It's been about 10 years since former NFL lineman Esera Tuaolo told HBO's "Real Sports" that he was gay. A lot has changed in the game since then.
Back then Tuaolo, who played in Super Bowl XXXIII, said he stayed in hiding for fear he could lose his career. Today, the owners of both the New York Giants and New England Patriots have publicly come out in support of marriage equality.
Back then one-time teammate Sterling Sharpe, in reaction to Tuaolo's news, said an openly gay player wouldn't make it to his next game. Today, Section 1 of the NFL's new collective bargaining agreement reads: "No Discrimination: There will be no discrimination in any form against any player by the Management Council, any Club or by the NFLPA [NFL Players Association] because of race, religion, national origin, sexual orientation, or activity or lack of activity on behalf of the NFLPA."
Over the years I have used my space on this website to chastise the sports world for dragging its collective feet when it comes to the topic of gays and lesbians in sports. But just as I have criticized boldly in the past, I also need to boldly applaud the progress made, particularly in the NFL.
Shortly after the lockout was lifted and the CBA ratified, NFLPA spokesman George Atallah said: "We certainly believe, speaking for the Players Association, that we have a tremendous social and cultural impact. We definitely understand the effect that we have on society and culture, and we feel we have a responsibility to have very high standards. With something like discrimination of any kind, we just want to make sure we are a symbol for good."
There are people who are irritated by columns of this nature because they only want to talk about box scores, and that's fine. Believe it or not, I don't like focusing on the world's problems all the time either.
But it is important to celebrate our victories. And so, for those of us who are interested in the organic intersection of sports, society and politics, this NFL season, this Super Bowl, marks another significant moment in our culture's history to celebrate.
Think about it: Just 10 years ago Tuaolo said he feared for his life. On Sunday, the NFL, in conjunction with the Ad Council and GLSEN (Gay, Lesbian and Straight Education Network), will be broadcasting an anti-discrimination public service announcement outside Lucas Oil Stadium. Imagine, the NFL coming to Indiana -- one of 29 states where it is still legal to fire someone for no other reason than being gay -- and telling the fans attending the biggest game of the year that it is wrong to discriminate.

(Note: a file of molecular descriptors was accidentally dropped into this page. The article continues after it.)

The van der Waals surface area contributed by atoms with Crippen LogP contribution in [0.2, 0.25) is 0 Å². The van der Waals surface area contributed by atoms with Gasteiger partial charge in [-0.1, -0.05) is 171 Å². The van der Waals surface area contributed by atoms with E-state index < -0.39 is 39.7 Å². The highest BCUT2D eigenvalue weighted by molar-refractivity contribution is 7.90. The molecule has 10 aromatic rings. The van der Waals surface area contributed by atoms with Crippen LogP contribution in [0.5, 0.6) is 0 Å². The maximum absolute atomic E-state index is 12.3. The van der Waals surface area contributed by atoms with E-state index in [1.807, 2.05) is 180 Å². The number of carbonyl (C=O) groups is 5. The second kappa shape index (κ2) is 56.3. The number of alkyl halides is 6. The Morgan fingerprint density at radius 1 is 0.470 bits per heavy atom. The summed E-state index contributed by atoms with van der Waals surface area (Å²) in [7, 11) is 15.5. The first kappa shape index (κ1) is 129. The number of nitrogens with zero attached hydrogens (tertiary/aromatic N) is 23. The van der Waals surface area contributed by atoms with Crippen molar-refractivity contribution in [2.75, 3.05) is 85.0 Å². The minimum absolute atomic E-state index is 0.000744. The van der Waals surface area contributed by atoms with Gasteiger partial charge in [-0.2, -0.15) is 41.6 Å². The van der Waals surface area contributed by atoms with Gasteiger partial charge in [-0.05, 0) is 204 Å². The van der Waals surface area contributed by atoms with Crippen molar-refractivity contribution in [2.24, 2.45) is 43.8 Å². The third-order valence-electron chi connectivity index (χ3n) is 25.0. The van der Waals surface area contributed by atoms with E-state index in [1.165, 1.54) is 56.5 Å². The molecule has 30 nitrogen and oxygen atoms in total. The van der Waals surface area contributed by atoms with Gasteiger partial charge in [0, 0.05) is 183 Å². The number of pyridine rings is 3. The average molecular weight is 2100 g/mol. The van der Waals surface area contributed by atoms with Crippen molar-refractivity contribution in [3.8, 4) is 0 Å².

I would say that's a huge turnaround, and the NFL deserves to take a bow. We in the media love to rip athletes and coaches when they toss out slurs; we should be sure to offer up some love when sports gets it right, and this is one of those moments.
For it's great to say in theory that someone's race or gender or sexual orientation doesn't matter, but it takes steps like the one the NFL has taken to put that theory into practice. I was at the Super Bowl in 2007, when Tony Dungy became the first black coach to win the championship. I have had great talks with Violet Palmer, the first female ref in the NBA. Both individuals succeeded because they were qualified, talented and benefited from leaders who laid the groundwork to help them push past debilitating assumptions and prejudices. They benefited from leaders who were willing to reject flawed thinking. It's hard to imagine -- seeing the record-breaking numbers of rookie Cam Newton -- that conventional wisdom once said blacks were not smart enough to play quarterback.
But that's where we were as a society.
Of course anyone who says anything close to that today looks like a complete moron.
And I'm sure in a few more years we'll look back at Tuaolo's interview, or passages from the autobiography by Dave Kopay -- the first former NFL player to come out -- and wonder why we were such morons on this subject as well. Remember, we once thought women were not strong leaders. Today, three of the past four secretaries of state have been women. We always seem to get there eventually.
True, no active player has come out yet. And I am sure the comment section of this column will be peppered with voices who say they are tired of hearing me and other gay people "whine" about our rights.
But people who believe in equality for all don't whine about rights they fight for them. For, as Dr. Martin Luther King said, "Change does not roll in on the wheels of inevitability, but comes through continuous struggle." And it's great to see the NFL working to make that struggle a lot less cumbersome.
LZ Granderson is a senior writer for ESPN The Magazine and a regular contributor to ESPN.com. He can be reached at firstname.lastname@example.org.